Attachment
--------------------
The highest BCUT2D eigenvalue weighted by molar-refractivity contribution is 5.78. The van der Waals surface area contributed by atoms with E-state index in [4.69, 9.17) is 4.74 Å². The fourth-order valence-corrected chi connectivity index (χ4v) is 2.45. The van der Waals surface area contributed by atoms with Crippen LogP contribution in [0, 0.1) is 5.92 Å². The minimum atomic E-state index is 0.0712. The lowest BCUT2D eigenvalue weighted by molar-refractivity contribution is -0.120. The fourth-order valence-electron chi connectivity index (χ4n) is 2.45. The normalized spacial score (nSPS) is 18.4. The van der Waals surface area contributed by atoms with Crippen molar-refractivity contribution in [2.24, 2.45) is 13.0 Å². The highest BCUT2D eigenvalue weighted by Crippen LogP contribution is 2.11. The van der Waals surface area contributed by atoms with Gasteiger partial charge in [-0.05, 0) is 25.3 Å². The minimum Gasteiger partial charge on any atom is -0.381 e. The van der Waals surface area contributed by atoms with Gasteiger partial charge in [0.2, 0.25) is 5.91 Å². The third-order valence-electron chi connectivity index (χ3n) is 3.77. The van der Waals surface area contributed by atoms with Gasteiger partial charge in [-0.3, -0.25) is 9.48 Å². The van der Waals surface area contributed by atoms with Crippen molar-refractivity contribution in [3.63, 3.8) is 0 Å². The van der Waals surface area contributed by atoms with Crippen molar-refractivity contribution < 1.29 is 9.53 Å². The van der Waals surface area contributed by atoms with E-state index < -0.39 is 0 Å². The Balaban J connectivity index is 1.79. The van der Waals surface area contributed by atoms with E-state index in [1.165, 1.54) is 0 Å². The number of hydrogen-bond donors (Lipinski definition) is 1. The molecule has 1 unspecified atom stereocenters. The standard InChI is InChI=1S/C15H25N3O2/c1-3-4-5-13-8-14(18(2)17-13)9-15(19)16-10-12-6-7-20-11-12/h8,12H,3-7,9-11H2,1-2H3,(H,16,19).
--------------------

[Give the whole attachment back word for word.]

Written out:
The highest BCUT2D eigenvalue weighted by molar-refractivity contribution is 5.78. The van der Waals surface area contributed by atoms with E-state index in [4.69, 9.17) is 4.74 Å². The fourth-order valence-corrected chi connectivity index (χ4v) is 2.45. The van der Waals surface area contributed by atoms with Crippen LogP contribution in [0, 0.1) is 5.92 Å². The minimum atomic E-state index is 0.0712. The lowest BCUT2D eigenvalue weighted by molar-refractivity contribution is -0.120. The fourth-order valence-electron chi connectivity index (χ4n) is 2.45. The normalized spacial score (nSPS) is 18.4. The van der Waals surface area contributed by atoms with Crippen molar-refractivity contribution in [2.24, 2.45) is 13.0 Å². The highest BCUT2D eigenvalue weighted by Crippen LogP contribution is 2.11. The van der Waals surface area contributed by atoms with Gasteiger partial charge in [-0.05, 0) is 25.3 Å². The minimum Gasteiger partial charge on any atom is -0.381 e. The van der Waals surface area contributed by atoms with Gasteiger partial charge in [0.2, 0.25) is 5.91 Å². The third-order valence-electron chi connectivity index (χ3n) is 3.77. The van der Waals surface area contributed by atoms with Gasteiger partial charge in [-0.3, -0.25) is 9.48 Å². The van der Waals surface area contributed by atoms with Crippen molar-refractivity contribution in [3.63, 3.8) is 0 Å². The van der Waals surface area contributed by atoms with Crippen molar-refractivity contribution < 1.29 is 9.53 Å². The van der Waals surface area contributed by atoms with E-state index < -0.39 is 0 Å². The Balaban J connectivity index is 1.79. The van der Waals surface area contributed by atoms with E-state index in [1.165, 1.54) is 0 Å². The number of hydrogen-bond donors (Lipinski definition) is 1. The molecule has 1 unspecified atom stereocenters. The standard InChI is InChI=1S/C15H25N3O2/c1-3-4-5-13-8-14(18(2)17-13)9-15(19)16-10-12-6-7-20-11-12/h8,12H,3-7,9-11H2,1-2H3,(H,16,19).